(A) The embryonic in vitro development rates of 2- and 4-cell embryos and blastocysts (n = 25) cultured with or without Ber. (B) Cell numbers and apoptosis rates of in vitro development blastocysts. Images of blastocysts (light image), cell nuclei (blue), apoptotic cells (green), and merged images are shown from left to right. The scale bar indicates 50 μm. Different uppercase letters represent significant differences in which p < 0.01.
The effect of berberine on miRNA-21 expression in pre-implantation embryos
To test if berberine treatment affects the levels of miRNA-21 expression, qPCR was used to measure the levels of miRNA-21 in the 2- and 4-cell embryos and blastocysts cultured with (Ber) or without (control) berberine or isolated from mice as described in the methods (vivo). The levels of miRNA-21 expression in the 2- and 4-cell embryos and blastocysts in the berberine group were all significantly higher than those in the control and vivo groups (p < 0.01), and no differences were seen between the levels of miRNA-21 expression in the control and vivo groups (p > 0.05; Fig 2).
The miRNA-21 transcription levels in 2- and 4-cell embryos and blastocysts various groups are shown (n = 3). The miRNA-21 level in embryos of the control group was set to 1. Different uppercase letters represent significant differences of p < 0.01, and different lowercase letters represent significant differences of p < 0.05.
Because we found higher levels of miRNA-21 expression in the 2- and 4-cell embryos and blastocytes cultured with berberine, we wanted to further explore the effect of berberine by comparing the levels of miRNA-21 in the 2- and 4-cell embryos and blastocysts treated with a miRNA-21 inhibitor alone (inhibitor group) to the levels of miRNA-21 in those treated with both berberine and a miRNA-21 inhibitor. First, we confirmed that our negative control fragment (NC group) did not affect the baseline levels of miRNA-21 expression. There was no significant difference between the levels of miRNA-21 in the control and NC groups (p > 0.05). Next, we evaluated the effectiveness of the miRNA-21 inhibitor. The levels of miRNA-21 expression in the 2- and 4-cell embryos and blastocysts in the inhibitor group were all significantly lower than those in the control and NC groups (p < 0.01), indicating that a miRNA-21 inhibitor can be used to specifically reduce the miRNA-21 expression in embryos. When we combined the berberine and inhibitor treatments (inhibitor-Ber group), we found that the miRNA-21 expression levels of the 2- and 4-cell embryos and blastocysts in the inhibitor-Ber group were significantly higher than those in the inhibitor group (p < 0.05 for 2- and 4-cell embryos, p < 0.01 for blastocysts; Fig 2). These results indicate that berberine promotes miRNA-21 expression in pre-implantation embryos, and is capable of increasing the miRNA-21 expression levels in embryos treated with a miRNA-21 inhibitor.
Effects of berberine on the in vitro development and apoptosis of pre-implantation embryos with inhibited miRNA-21 expression levels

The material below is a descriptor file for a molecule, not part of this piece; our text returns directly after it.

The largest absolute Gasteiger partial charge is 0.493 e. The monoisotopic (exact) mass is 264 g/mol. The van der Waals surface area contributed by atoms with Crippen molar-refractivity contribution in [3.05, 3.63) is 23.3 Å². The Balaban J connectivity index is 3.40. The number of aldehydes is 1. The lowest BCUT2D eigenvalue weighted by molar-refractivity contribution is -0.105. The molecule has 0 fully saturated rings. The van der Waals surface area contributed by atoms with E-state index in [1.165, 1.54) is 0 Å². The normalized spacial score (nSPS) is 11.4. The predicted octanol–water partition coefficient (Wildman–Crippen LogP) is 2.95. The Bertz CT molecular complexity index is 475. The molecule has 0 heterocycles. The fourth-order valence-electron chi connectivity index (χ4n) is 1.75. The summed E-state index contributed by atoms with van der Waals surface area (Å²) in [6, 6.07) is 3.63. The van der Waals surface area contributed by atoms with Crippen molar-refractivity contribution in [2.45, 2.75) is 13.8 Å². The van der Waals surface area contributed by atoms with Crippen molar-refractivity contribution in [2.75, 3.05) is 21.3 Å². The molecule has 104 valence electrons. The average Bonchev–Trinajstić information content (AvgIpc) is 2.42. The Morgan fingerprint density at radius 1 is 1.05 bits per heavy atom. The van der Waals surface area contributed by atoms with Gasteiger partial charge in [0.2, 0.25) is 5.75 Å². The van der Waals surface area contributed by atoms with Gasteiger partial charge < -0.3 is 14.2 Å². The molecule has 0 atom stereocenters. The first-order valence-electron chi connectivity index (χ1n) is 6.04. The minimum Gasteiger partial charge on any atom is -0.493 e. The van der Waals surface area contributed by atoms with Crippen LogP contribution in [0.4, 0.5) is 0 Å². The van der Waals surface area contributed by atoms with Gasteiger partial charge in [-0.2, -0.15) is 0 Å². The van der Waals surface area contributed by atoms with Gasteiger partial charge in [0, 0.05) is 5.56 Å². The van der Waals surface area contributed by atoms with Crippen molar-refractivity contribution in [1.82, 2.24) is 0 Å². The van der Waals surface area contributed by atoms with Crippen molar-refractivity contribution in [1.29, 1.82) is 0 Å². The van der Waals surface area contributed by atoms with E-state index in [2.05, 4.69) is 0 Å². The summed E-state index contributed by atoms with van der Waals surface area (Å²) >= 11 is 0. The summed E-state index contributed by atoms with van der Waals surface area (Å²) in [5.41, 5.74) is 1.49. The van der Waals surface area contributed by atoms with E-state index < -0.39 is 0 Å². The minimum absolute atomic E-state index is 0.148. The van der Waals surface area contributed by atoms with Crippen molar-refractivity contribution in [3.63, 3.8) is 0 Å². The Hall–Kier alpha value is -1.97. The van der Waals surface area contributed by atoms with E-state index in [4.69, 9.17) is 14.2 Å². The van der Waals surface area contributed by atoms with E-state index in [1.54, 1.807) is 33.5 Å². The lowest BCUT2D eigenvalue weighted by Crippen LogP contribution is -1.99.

To further investigate the effects of berberine on embryos with inhibited expression of miRNA-21, we measured the rates of in vitro development and apoptosis. At the 2-cell stage, the in vitro embryonic development rates in the inhibitor-Ber group were not significantly different than those in the control group (p > 0.05), unlike the rates in the inhibitor group, which were significantly lower (p < 0.05). At the 4-cell stage, the in vitro development rates were not significantly different between the inhibitor-Ber group and the inhibitor group, but the rates in both of these groups were significantly lower than those in the control group (p < 0.05). Blastocyst development rates were not significantly different between the inhibitor-Ber and control groups (59.8 ± 7.87% vs. 62.42 ± 9.76%; p > 0.05), but these rates for both groups were significantly higher than those in the inhibitor group (37.58 ± 6.08%; p < 0.01; Fig 3A).
(A) Embryonic development rates of 2- and 4-cell embryos and blastocysts treated with a miRNA-21 inhibitor (n = 25). Rates of development in embryos from the control group were set as the benchmark at a value of 1. (B) Cell numbers and rates of apoptosis in blastocysts treated with a miRNA-21 inhibitor. Significance levels are indicated as in Fig 2.
The total cell numbers, apoptotic cell numbers, and apoptosis rates of blastocysts in the inhibitor-Ber group were not significantly different than those in the control group (p > 0.05), but these amounts in the inhibitor-Ber group were all significantly higher than the corresponding amounts in the inhibitor group (p < 0.01; Fig 3B and Table 2). These data indicate that low levels of miRNA-21 may cause reduced blastocyst cell numbers, increased apoptotic cell numbers and apoptosis rates, and a reduced embryonic in vitro development rate, whereas berberine treatment could significantly improve embryonic development quality in embryos with low levels of miRNA-21.
The effect of berberine on miRNA-21 target gene transcription in pre-implantation embryos